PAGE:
Does employment law inhibit free speech?

A recent article in The Times took a pot-shot at the HR Industry and employment litigation, criticising its cost and the negativity it engenders in the workplace.

Mark Littlewood of the Institute of Economic Affairs cites the British Chamber of Commerce as having calculated that the average cost of defending an Employment Tribunal case is about £8,500.00 per case.

On the basis of having 80,000 such applications each year he therefore calculates that businesses are paying approximately £700 million a year in legal fees alone in defending employment claims. Noting that a Supreme Court has ruled Tribunal fees to be illegal he said “we can expect this number to rise”. The timing is probably not accidental; this sort of article was common before fees were introduced in 2013.

He seems to hark for allegedly simpler times when people could speak their minds, men were men and the job got done. He states “it does mean that if your key staff are inhibited in speaking out and honestly expressing themselves for fear of being misinterpreted or causing offence then you have a major problem.”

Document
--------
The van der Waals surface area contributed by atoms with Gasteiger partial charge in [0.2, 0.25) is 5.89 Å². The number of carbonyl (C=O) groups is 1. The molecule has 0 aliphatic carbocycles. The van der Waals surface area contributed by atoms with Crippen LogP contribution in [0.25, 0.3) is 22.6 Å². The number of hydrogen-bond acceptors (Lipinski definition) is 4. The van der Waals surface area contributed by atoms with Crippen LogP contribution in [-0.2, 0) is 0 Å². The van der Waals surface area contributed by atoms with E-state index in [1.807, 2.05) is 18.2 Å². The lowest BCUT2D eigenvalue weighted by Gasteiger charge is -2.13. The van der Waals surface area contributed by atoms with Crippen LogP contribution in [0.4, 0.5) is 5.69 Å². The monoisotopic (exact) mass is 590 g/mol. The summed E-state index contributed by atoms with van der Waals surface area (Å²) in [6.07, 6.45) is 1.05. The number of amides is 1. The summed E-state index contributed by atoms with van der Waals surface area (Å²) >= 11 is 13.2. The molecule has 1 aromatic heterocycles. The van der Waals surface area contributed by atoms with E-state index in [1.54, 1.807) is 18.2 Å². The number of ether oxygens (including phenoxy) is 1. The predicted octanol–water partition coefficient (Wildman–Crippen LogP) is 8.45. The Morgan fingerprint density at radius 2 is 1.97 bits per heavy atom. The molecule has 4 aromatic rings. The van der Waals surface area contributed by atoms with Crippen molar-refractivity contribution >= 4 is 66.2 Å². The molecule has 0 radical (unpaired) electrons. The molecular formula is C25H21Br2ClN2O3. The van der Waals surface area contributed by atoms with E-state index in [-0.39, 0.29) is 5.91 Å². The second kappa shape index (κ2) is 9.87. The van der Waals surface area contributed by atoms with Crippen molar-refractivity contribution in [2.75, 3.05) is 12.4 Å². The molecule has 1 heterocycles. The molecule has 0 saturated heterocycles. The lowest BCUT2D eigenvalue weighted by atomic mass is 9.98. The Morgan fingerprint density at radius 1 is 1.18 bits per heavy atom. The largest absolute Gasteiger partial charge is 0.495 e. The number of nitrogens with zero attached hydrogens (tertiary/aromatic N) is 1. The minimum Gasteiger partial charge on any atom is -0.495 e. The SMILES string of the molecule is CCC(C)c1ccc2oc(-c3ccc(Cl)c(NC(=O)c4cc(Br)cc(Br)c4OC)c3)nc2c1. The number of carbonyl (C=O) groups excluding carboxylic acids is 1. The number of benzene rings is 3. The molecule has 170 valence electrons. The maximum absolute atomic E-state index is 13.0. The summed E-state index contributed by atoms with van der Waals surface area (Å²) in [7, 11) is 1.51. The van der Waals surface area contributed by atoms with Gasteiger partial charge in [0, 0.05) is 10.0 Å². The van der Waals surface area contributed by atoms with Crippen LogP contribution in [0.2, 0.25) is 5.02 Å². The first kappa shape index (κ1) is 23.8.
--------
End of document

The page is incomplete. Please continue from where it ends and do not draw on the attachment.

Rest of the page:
That may well be true but as in all matters it is a question of fact and degree.

We live in a complex society, which is thankfully becoming ever more diverse. We are all enriched by that. I do not understand why ensuring that there is respect in the workplace for all employees inhibits free speech. To blame employment laws for inhibiting free speech and, ultimately, productivity seems to me to be the wrong target. Of course, it is always easy to shoot a sitting duck.